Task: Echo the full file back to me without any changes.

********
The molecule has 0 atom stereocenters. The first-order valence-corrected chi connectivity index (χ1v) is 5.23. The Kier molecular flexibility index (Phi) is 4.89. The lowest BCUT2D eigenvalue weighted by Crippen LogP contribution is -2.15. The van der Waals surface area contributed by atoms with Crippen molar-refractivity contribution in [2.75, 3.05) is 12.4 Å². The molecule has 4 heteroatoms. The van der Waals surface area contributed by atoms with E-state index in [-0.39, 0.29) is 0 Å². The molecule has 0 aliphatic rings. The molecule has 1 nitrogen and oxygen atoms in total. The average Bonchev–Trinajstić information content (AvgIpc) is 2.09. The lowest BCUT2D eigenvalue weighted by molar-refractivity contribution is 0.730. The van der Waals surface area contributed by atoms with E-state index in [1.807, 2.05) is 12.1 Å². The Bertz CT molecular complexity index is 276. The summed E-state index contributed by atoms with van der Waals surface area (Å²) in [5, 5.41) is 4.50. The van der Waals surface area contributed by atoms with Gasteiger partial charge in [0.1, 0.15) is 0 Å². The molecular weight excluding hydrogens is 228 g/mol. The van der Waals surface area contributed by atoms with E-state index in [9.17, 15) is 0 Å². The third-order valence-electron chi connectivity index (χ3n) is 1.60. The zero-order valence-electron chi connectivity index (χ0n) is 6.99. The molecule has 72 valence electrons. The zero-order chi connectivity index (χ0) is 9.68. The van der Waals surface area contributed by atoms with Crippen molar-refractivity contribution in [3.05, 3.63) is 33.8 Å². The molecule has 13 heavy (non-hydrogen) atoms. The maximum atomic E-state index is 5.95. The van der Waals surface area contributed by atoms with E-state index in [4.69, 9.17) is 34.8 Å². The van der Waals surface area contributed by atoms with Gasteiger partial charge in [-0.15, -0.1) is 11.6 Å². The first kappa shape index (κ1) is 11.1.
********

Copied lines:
The molecule has 0 atom stereocenters. The first-order valence-corrected chi connectivity index (χ1v) is 5.23. The Kier molecular flexibility index (Phi) is 4.89. The lowest BCUT2D eigenvalue weighted by Crippen LogP contribution is -2.15. The van der Waals surface area contributed by atoms with Crippen molar-refractivity contribution in [2.75, 3.05) is 12.4 Å². The molecule has 4 heteroatoms. The van der Waals surface area contributed by atoms with E-state index in [-0.39, 0.29) is 0 Å². The molecule has 0 aliphatic rings. The molecule has 1 nitrogen and oxygen atoms in total. The average Bonchev–Trinajstić information content (AvgIpc) is 2.09. The lowest BCUT2D eigenvalue weighted by molar-refractivity contribution is 0.730. The van der Waals surface area contributed by atoms with E-state index in [1.807, 2.05) is 12.1 Å². The Bertz CT molecular complexity index is 276. The summed E-state index contributed by atoms with van der Waals surface area (Å²) in [5, 5.41) is 4.50. The van der Waals surface area contributed by atoms with Gasteiger partial charge in [0.1, 0.15) is 0 Å². The molecular weight excluding hydrogens is 228 g/mol. The van der Waals surface area contributed by atoms with E-state index in [9.17, 15) is 0 Å². The third-order valence-electron chi connectivity index (χ3n) is 1.60. The zero-order valence-electron chi connectivity index (χ0n) is 6.99. The molecule has 72 valence electrons. The zero-order chi connectivity index (χ0) is 9.68. The van der Waals surface area contributed by atoms with Crippen molar-refractivity contribution in [3.05, 3.63) is 33.8 Å². The molecule has 13 heavy (non-hydrogen) atoms. The maximum atomic E-state index is 5.95. The van der Waals surface area contributed by atoms with E-state index in [4.69, 9.17) is 34.8 Å². The van der Waals surface area contributed by atoms with Gasteiger partial charge in [-0.15, -0.1) is 11.6 Å². The first kappa shape index (κ1) is 11.1.